Drew Anderson (poetically known as “Droopy, The Brokeballer”), one half of the #DynamicDuo that is responsible for producing the weekly Thursday open mic Spit Dat since 2002, describes the new monthly residency at the Woolly Mammoth Theatre as an event with “big stage quality” and a “living room vibe.”
This poetry veteran and his co-producer compadre, Dwayne Lawson-Brown (poetically known as “The Crochet Kingpin”…but this moniker is also because he knits scarves and hats to produce outerwear for the forthcoming cold weather) have a special talent for continuously pleasing the most diverse of audiences with their special brand of performing known as spoken word. Kristen, the Connectivity Director at Woolly Mammoth Theatre Company, helped to bring this artistry with the ingredients of poetry, improvisation, stage presence,together with an open audience to create a delicious environment to feed all in attendance with the energy needed to feel better than when s/he first walked in.
First, I thought this event was similar to the duo’s production, From Gumbo to Mumbo (done earlier this year in DC and has a Baltimore run October 16-20), but in traditional “open mic” fashion, the residency has an unscripted portion of the show where many of the performers who grace the microphone (mostly) try to adhere to the theme given. This month’s theme was “Dat’s Love.” So, to show the variety, those who step to the stage range from the self-love of a poetess cadencing her voice, expressing her appreciation of her inner and outer beauty to a young poetic Rockstar with a poem about the “self-love” known as “pleasing one’s self” (sexually).
The ”love” started with the spoken word sages “suited & booted.” Droopy rocked a fedora with his dressed-up look and Dwayne B. sported his locs with green tips showing how he can keep his eclectic, yet polished image as the two co-emcee an event with supporters spanning nearly their entire 17-year history on the performance roster…and an audience of mostly-first-time attendees (outside of the people on the open mic list). Sometimes Anderson and Lawson-Brown are analogous to “poetic pastors.” Not because of any proselytizing, but because they shepherd so many artisans into the greatness of their voice in the spoken word community. The “Shepherds”’ Pie Monday night didn’t disappoint as the newbies stayed from start to finish.
And it’s always a family reunion when the performing colleagues commune at these events. The stage had performers from the Kennedy Center, published authors, hosts from other poetry venues, grant awardees from the DC Commission on the Arts & Humanities and performers who have (literally) traveled the world.
October’s feature was C’est Lief (meaning “That’s Love”). The C’est Lief Band frequents multiple stages in the Baltimore/Washington region. Many season performers love the luxury of a live band that can play behind their poetry. The added value of instrumentation at this inaugural residency performance had supporters and new followers of the Spit Dat brand asking if the jazzy ensemble would be the monthly house band at their residency.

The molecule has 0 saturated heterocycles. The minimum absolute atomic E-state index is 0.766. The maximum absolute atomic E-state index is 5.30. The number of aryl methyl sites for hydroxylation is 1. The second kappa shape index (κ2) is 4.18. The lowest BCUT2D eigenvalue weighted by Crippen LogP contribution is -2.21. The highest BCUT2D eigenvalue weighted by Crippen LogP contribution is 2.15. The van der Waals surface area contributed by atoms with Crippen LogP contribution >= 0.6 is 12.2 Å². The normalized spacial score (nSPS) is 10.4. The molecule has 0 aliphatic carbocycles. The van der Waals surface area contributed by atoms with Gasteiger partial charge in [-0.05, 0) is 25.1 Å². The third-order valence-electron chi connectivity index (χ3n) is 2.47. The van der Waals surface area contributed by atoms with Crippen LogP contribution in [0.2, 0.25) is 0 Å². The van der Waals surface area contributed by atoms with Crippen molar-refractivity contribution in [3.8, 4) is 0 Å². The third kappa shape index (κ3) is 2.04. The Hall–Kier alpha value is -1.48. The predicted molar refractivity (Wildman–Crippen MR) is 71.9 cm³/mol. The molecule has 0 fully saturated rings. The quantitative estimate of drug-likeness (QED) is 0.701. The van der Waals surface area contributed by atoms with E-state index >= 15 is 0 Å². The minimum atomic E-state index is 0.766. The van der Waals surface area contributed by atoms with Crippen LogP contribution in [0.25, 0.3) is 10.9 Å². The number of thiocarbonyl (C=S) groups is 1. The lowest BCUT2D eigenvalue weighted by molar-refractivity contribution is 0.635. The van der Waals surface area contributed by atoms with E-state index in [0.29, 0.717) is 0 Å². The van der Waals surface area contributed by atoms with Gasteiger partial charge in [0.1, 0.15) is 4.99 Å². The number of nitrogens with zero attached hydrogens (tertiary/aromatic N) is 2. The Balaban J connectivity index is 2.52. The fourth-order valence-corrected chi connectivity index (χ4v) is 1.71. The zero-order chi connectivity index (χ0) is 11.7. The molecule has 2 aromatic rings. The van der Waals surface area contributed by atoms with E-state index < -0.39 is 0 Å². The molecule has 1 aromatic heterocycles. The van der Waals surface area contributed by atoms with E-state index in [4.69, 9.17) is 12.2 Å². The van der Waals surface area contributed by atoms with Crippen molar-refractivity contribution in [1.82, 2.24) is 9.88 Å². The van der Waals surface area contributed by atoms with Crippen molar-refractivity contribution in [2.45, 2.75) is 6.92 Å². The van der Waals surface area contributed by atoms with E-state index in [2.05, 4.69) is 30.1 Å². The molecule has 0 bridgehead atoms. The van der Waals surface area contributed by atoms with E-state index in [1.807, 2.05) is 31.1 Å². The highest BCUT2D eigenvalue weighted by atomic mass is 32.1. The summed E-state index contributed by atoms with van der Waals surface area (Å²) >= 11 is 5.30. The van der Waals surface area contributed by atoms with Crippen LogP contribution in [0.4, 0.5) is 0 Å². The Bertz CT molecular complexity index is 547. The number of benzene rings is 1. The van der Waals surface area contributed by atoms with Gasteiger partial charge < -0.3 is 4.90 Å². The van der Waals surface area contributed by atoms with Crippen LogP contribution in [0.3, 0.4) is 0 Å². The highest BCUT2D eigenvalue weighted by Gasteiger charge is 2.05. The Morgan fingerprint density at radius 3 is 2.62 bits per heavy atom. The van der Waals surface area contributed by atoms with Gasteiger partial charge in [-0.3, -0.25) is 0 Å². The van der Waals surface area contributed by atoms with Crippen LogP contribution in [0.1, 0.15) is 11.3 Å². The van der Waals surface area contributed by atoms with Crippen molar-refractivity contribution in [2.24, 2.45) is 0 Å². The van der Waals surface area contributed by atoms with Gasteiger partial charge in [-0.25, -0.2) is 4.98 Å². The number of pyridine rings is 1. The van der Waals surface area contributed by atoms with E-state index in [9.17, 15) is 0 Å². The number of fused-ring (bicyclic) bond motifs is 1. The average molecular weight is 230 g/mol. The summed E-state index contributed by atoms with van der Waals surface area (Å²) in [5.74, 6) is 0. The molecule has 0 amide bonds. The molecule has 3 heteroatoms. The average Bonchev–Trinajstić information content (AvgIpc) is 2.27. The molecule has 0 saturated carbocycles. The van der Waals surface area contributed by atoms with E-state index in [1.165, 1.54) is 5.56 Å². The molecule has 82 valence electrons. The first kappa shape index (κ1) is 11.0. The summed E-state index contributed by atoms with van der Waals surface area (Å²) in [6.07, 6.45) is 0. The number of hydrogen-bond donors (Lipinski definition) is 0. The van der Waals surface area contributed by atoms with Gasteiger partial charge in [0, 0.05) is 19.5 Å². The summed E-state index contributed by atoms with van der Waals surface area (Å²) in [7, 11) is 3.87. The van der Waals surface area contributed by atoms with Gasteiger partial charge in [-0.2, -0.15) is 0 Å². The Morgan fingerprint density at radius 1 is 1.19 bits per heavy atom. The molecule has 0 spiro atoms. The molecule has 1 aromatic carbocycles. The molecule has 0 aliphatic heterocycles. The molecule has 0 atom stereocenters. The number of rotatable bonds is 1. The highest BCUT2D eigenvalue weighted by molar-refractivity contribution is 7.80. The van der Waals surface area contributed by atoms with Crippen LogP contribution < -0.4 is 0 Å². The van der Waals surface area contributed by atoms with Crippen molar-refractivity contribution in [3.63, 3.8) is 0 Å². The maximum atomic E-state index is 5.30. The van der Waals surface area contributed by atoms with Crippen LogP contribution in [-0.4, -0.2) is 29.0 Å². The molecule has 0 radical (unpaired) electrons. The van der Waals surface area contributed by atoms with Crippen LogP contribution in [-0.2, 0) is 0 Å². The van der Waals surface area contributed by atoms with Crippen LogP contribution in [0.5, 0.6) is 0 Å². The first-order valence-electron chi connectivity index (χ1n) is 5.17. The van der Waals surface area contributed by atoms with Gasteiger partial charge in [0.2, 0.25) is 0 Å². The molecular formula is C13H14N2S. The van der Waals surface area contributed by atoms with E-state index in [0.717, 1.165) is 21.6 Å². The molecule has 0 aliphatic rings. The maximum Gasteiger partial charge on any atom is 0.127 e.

No one knew what to expect in this new chapter of the franchise. Many hope this will be a reality so some of the greatest talent in the National Capital Region can be cultivated through loving leaders in the art form (I often call Droopy one of the “Godfather”s of the DC Poetry Scene as, although he’s chronologically younger than me, he gave me one of my first full-length poetry features 15 years ago).
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The acoustics are great in the Smith/Melton Rehearsal Hall of the Woolly Mammoth Theatre on 641 D Street NW. Seating is excellent and comfortable for people of all shapes and sizes (I’m big and tall). This environment is one of the most inclusive environments that (literally) does not exclude anybody. My artistry comes from a faith-based tradition. Although some religious types may shake their heads at some crass and profane messages, people are respectful and appreciative of what everybody has to say. I stay true to my message (I was one of the last performers), yet I got over any prudishness quickly so I wouldn’t miss being blessed from any of my colleagues and vice versa.
Performances from reciters were the following: extemporaneous, readings from paper/journals, memorized performances, reading from their published books and/or 21st century readings from cell phones. Attending any event from the Spit Dat franchise for free/near free/donate-what-you-can for the featured performer often beats the quality of any $20+ performance in the genre.
This monthly residency goes until March…and we hope it continues well beyond! It’s First Mondays 8-10 PM (except December 2019 is a Second Monday). For More Information on Dwayne Lawson-Brown & Drew Anderson, please go to www.CrochetKingPin.com and www.BrokeBaller.com.
One for the Fall, November 4, 8pm
Femme Forward, December 9, 8pm
New Beginnings, January 6, 8pm
The “Blackity Blackity Black” Show, Feb 3, 8pm
“Speak American”, March 2, 8pm